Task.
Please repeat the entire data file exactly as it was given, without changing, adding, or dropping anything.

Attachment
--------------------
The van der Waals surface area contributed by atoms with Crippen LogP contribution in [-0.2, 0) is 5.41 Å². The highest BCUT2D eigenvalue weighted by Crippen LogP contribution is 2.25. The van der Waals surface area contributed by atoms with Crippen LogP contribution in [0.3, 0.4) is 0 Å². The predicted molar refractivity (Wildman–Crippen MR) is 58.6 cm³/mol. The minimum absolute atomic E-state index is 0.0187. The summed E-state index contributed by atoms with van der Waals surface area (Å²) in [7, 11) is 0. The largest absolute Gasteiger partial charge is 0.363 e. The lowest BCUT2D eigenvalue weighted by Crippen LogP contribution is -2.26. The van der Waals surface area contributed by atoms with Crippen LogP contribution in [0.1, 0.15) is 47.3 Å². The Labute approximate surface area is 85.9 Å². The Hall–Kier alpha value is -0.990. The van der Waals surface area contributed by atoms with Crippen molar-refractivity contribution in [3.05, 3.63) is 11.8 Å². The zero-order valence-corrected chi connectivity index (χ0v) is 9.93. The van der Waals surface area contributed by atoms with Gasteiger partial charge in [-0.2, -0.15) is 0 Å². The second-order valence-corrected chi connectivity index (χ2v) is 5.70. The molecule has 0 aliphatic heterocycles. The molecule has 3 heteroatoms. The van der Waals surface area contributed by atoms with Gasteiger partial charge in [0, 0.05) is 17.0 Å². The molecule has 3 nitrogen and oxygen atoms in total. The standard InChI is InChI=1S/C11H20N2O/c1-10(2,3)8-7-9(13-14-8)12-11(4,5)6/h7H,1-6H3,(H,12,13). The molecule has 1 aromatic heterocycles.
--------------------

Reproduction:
The van der Waals surface area contributed by atoms with Crippen LogP contribution in [-0.2, 0) is 5.41 Å². The highest BCUT2D eigenvalue weighted by Crippen LogP contribution is 2.25. The van der Waals surface area contributed by atoms with Crippen LogP contribution in [0.3, 0.4) is 0 Å². The predicted molar refractivity (Wildman–Crippen MR) is 58.6 cm³/mol. The minimum absolute atomic E-state index is 0.0187. The summed E-state index contributed by atoms with van der Waals surface area (Å²) in [7, 11) is 0. The largest absolute Gasteiger partial charge is 0.363 e. The lowest BCUT2D eigenvalue weighted by Crippen LogP contribution is -2.26. The van der Waals surface area contributed by atoms with Crippen LogP contribution in [0.1, 0.15) is 47.3 Å². The Labute approximate surface area is 85.9 Å². The Hall–Kier alpha value is -0.990. The van der Waals surface area contributed by atoms with Crippen molar-refractivity contribution in [3.05, 3.63) is 11.8 Å². The zero-order valence-corrected chi connectivity index (χ0v) is 9.93. The van der Waals surface area contributed by atoms with Gasteiger partial charge in [-0.2, -0.15) is 0 Å². The second-order valence-corrected chi connectivity index (χ2v) is 5.70. The molecule has 0 aliphatic heterocycles. The molecule has 3 heteroatoms. The van der Waals surface area contributed by atoms with Gasteiger partial charge in [0, 0.05) is 17.0 Å². The molecule has 3 nitrogen and oxygen atoms in total. The standard InChI is InChI=1S/C11H20N2O/c1-10(2,3)8-7-9(13-14-8)12-11(4,5)6/h7H,1-6H3,(H,12,13). The molecule has 1 aromatic heterocycles.